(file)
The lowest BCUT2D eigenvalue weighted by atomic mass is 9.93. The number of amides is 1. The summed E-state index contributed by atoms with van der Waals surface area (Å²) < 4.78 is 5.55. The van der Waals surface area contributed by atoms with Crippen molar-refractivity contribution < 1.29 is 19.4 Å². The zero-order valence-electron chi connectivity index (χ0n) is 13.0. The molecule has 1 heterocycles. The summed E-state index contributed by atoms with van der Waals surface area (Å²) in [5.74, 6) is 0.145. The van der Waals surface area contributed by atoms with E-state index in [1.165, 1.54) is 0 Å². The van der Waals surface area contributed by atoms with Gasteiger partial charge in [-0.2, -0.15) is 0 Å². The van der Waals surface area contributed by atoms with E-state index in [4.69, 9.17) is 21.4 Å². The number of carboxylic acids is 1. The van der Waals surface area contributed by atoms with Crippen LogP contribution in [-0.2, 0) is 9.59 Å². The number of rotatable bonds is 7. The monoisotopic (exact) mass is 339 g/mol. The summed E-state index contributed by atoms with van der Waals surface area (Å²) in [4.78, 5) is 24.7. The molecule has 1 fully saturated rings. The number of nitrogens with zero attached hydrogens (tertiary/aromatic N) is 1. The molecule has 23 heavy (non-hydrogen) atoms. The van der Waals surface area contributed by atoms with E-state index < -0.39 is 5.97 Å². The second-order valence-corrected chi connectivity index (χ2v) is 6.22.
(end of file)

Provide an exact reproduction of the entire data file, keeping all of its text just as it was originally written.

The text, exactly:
The lowest BCUT2D eigenvalue weighted by atomic mass is 9.93. The number of amides is 1. The summed E-state index contributed by atoms with van der Waals surface area (Å²) < 4.78 is 5.55. The van der Waals surface area contributed by atoms with Crippen molar-refractivity contribution < 1.29 is 19.4 Å². The zero-order valence-electron chi connectivity index (χ0n) is 13.0. The molecule has 1 heterocycles. The summed E-state index contributed by atoms with van der Waals surface area (Å²) in [5.74, 6) is 0.145. The van der Waals surface area contributed by atoms with E-state index in [1.165, 1.54) is 0 Å². The van der Waals surface area contributed by atoms with Gasteiger partial charge in [-0.2, -0.15) is 0 Å². The van der Waals surface area contributed by atoms with E-state index in [4.69, 9.17) is 21.4 Å². The number of carboxylic acids is 1. The van der Waals surface area contributed by atoms with Crippen LogP contribution in [-0.2, 0) is 9.59 Å². The number of rotatable bonds is 7. The monoisotopic (exact) mass is 339 g/mol. The summed E-state index contributed by atoms with van der Waals surface area (Å²) in [4.78, 5) is 24.7. The molecule has 1 fully saturated rings. The number of nitrogens with zero attached hydrogens (tertiary/aromatic N) is 1. The molecule has 23 heavy (non-hydrogen) atoms. The van der Waals surface area contributed by atoms with E-state index < -0.39 is 5.97 Å². The second-order valence-corrected chi connectivity index (χ2v) is 6.22.